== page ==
Attacking multi-core cpus

Discussion in 'NZ Computing' started by Rob S, Sep 15, 2007.

  1. Rob S

    Rob S Guest

    Rob S, Sep 15, 2007
    #1
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  2. In message <46eb21a9$>, Rob S wrote:

    > http://www.theregister.co.uk/2007/09/14/system_call_sploits/


    Sounds like primarily a Dimdows thing. Linux developers have a bit more
    experience with multiprocessor situations, and how to efficiently handle
    reentrancy issues in that case <http://ds9a.nl/futex-manpages/futex4.html>.
     
    Lawrence D'Oliveiro, Sep 16, 2007
    #2
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  3. Rob S

    ChrisOD Guest

    In article <fci4tk$feq$>, Lawrence D'Oliveiro wrote:
    > In message <46eb21a9$>, Rob S wrote:
    >
    >> http://www.theregister.co.uk/2007/09/14/system_call_sploits/

    >
    > Sounds like primarily a Dimdows thing. Linux developers have a bit more
    > experience with multiprocessor situations, and how to efficiently handle
    > reentrancy issues in that case <http://ds9a.nl/futex-manpages/futex4.html>.


    Sounds like bullshit!
    And I quote...
    "These attack techniques target an architectural vulnerability in the wrapper
    approach, and readily apply across operating systems and hardware platforms.
    I was able to use the same C language exploits across several operating
    systems, including Linux, FreeBSD, NetBSD, and OpenBSD. They should apply
    equally well on other operating systems."

    Yes futex is a good start but there is a long way to go and nix is by no means
    invulnerable.
     
    ChrisOD, Sep 16, 2007
    #3
  4. Rob S

    Squiggle Guest

    Lawrence D'Oliveiro wrote:
    > In message <46eb21a9$>, Rob S wrote:
    >
    >> http://www.theregister.co.uk/2007/09/14/system_call_sploits/

    >
    > Sounds like primarily a Dimdows thing. Linux developers have a bit more
    > experience with multiprocessor situations, and how to efficiently handle
    > reentrancy issues in that case <http://ds9a.nl/futex-manpages/futex4.html>.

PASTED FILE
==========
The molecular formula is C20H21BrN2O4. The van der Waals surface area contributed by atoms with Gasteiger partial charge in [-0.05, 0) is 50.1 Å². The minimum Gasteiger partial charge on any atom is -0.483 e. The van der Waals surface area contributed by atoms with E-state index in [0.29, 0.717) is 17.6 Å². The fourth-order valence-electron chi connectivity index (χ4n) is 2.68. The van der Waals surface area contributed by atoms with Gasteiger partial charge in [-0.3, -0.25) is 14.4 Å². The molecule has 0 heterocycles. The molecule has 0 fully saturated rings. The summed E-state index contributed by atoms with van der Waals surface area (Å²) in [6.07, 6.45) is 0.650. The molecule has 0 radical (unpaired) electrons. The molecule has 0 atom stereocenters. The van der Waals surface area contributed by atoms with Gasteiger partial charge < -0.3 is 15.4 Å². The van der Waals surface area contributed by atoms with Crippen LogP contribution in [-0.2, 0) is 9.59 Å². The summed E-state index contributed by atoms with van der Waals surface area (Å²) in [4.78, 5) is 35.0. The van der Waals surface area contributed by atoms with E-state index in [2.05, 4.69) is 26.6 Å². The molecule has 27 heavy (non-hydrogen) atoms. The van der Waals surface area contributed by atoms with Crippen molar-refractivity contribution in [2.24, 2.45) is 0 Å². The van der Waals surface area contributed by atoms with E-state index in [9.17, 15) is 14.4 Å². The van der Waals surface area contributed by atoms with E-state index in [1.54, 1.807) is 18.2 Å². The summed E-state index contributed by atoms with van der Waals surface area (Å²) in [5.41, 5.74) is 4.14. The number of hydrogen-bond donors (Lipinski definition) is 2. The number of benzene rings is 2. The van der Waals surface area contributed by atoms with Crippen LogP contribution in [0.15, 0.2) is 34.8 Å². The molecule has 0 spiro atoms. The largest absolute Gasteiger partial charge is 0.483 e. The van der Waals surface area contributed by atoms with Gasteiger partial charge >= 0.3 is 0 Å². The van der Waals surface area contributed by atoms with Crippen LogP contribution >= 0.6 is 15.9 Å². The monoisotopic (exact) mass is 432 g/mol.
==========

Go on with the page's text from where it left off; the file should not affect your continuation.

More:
err, really?
    did you not read this part? Or just more FUD from you again?
    sounds like all OSes need to be assessed and secured.

    "And what about the OS?

    These attack techniques target an architectural vulnerability in the
    wrapper approach, and readily apply across operating systems and
    hardware platforms. I was able to use the same C language exploits
    across several operating systems, including Linux, FreeBSD, NetBSD, and
    OpenBSD. They should apply equally well on other operating systems."
     
    Squiggle, Sep 16, 2007
    #4
  5. Rob S

    Gordon Guest

    On 2007-09-16, ChrisOD <> wrote:
    > In article <fci4tk$feq$>, Lawrence D'Oliveiro wrote:
    >> In message <46eb21a9$>, Rob S wrote:
    >>
    >>> http://www.theregister.co.uk/2007/09/14/system_call_sploits/

    >>
    >> Sounds like primarily a Dimdows thing. Linux developers have a bit more
    >> experience with multiprocessor situations, and how to efficiently handle
    >> reentrancy issues in that case <http://ds9a.nl/futex-manpages/futex4.html>.

    >
    > Sounds like bullshit!
    > And I quote...
    > "These attack techniques target an architectural vulnerability in the wrapper
    > approach, and readily apply across operating systems and hardware platforms.
    > I was able to use the same C language exploits across several operating
    > systems, including Linux, FreeBSD, NetBSD, and OpenBSD. They should apply
    > equally well on other operating systems."
    >
    > Yes futex is a good start but there is a long way to go and nix is by no means
    > invulnerable.


    However, there is a heck of alot of people on guard. Ready to figure out
    what needs to be done in an attack. Profit? that is what corporations are
    focused on, as are the attackers.

    Ms Penguin says bring it on. Some days she catches no fish, others there is
    so many to catch
     
    Gordon, Sep 16, 2007
    #5
  6. In message <>, ChrisOD wrote:

    > In article <fci4tk$feq$>, Lawrence D'Oliveiro wrote:
    >
    >> In message <46eb21a9$>, Rob S wrote:
    >>
    >>> http://www.theregister.co.uk/2007/09/14/system_call_sploits/

    >>
    >> Sounds like primarily a Dimdows thing. Linux developers have a bit more
    >> experience with multiprocessor situations, and how to efficiently handle
    >> reentrancy issues in that case
    >> <http://ds9a.nl/futex-manpages/futex4.html>.

    >
    > Sounds like bullshit!
    > And I quote...
    > "These attack techniques target an architectural vulnerability in the
    > wrapper approach, and readily apply across operating systems and hardware
    > platforms. I was able to use the same C language exploits across several
    > operating systems, including Linux, FreeBSD, NetBSD, and OpenBSD. They
    > should apply equally well on other operating systems."


    Sounds like the writer deliberately wrote buggy code, and then showed that
    they were able to exploit this bug. Big deal.

    I'm not aware of any currently-shipping APIs on Linux which would be
    vulnerable to this sort of problem. Like I said, Linux developers tend to
    be more accustomed to operating in a multitasking, multiprocessor
    environment.

    The article also mentioned that this "wrapper approach" was commonly used by
    antivirus software. That would only be true on Dimdows.
     
    Lawrence D'Oliveiro, Sep 16, 2007
    #6
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